Table 2. Mutations identified in hotspot regions of APP gene in AD and ASD subjects

Two intronic variations, c.1964-78G>T in intron 15 (earlier reported as SNP rs112182125, c.1964-78G>C) and T insertion at c.2211+58__2211+59insT in intron 17 an unreported variation (Figure 2) were identified in patients ALZ 13 and ALZ, respectively.

Of the 25 DS children analysed by sequencing, none showed any sequence variation in the selected regions while, our analysis revealed an intronic variation at c.1964-13_1964-12insA (Figure 3) in one of the ASD patient (ASD 15).

Figure 2. –Variations found in AD patients: a) c.2049T>C, c.2050 C>T b) c.1964-78G>T c) c.2199 T>G/T d) g.284157 _284158insT sequence variants found in exon 16, intron 15, exon 17 and intron 17 respectively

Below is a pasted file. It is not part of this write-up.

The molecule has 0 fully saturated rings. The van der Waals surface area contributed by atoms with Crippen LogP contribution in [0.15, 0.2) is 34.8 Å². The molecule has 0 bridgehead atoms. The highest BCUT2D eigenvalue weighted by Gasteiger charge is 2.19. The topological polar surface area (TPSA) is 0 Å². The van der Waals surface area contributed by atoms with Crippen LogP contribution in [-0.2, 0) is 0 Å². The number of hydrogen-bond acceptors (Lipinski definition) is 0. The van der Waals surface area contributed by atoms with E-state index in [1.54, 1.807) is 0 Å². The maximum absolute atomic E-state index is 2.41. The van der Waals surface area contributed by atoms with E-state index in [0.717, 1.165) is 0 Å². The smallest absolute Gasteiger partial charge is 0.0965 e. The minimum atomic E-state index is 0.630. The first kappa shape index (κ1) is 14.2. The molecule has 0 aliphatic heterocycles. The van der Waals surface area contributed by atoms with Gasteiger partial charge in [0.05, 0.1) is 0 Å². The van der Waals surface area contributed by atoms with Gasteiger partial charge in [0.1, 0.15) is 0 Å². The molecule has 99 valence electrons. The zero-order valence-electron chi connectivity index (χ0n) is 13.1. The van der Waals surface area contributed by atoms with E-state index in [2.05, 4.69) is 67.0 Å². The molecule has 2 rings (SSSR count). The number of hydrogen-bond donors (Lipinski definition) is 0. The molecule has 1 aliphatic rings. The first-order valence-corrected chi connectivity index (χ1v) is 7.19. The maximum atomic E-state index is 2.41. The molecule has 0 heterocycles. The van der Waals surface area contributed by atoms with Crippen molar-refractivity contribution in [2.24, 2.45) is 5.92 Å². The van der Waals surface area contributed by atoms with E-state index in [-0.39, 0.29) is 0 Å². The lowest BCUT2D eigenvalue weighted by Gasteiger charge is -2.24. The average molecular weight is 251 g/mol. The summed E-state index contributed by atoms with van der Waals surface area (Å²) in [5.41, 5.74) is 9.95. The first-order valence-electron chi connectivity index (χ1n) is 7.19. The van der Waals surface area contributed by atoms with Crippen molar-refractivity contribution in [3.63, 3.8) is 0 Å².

Figure 3.Variations found in ASD subject: c.1964-13_1964-12insA found in the intron15
3.3. In Silico Analysis of APP Variants:

The results of different types of in silico testing of the missense mutations and other intronic variations identified in APP exons are given in Table 3. We have used various in silico tools like SIFT, Polyphen, SNPs3D and MutPred (details in materials and methodology) to predict the effect of the variation on the structure function and of resulting protein product. Variant Effect Predictor (VEP) was also used to predict the effect of intronic variations on the protein function. According to the in-silico analysis c.2050 C>T change was showing no effect on the structure and function of the APP protein. On functional analysis, the identified sequence change in exon 17 (c.2199 T>G) was predicted as damaging.

Table 3. Prediction results of sequence variations by different algorithms in AD

Table 4. Prediction results of sequence variations by Variant Effect Predictor in ASD

4. Discussion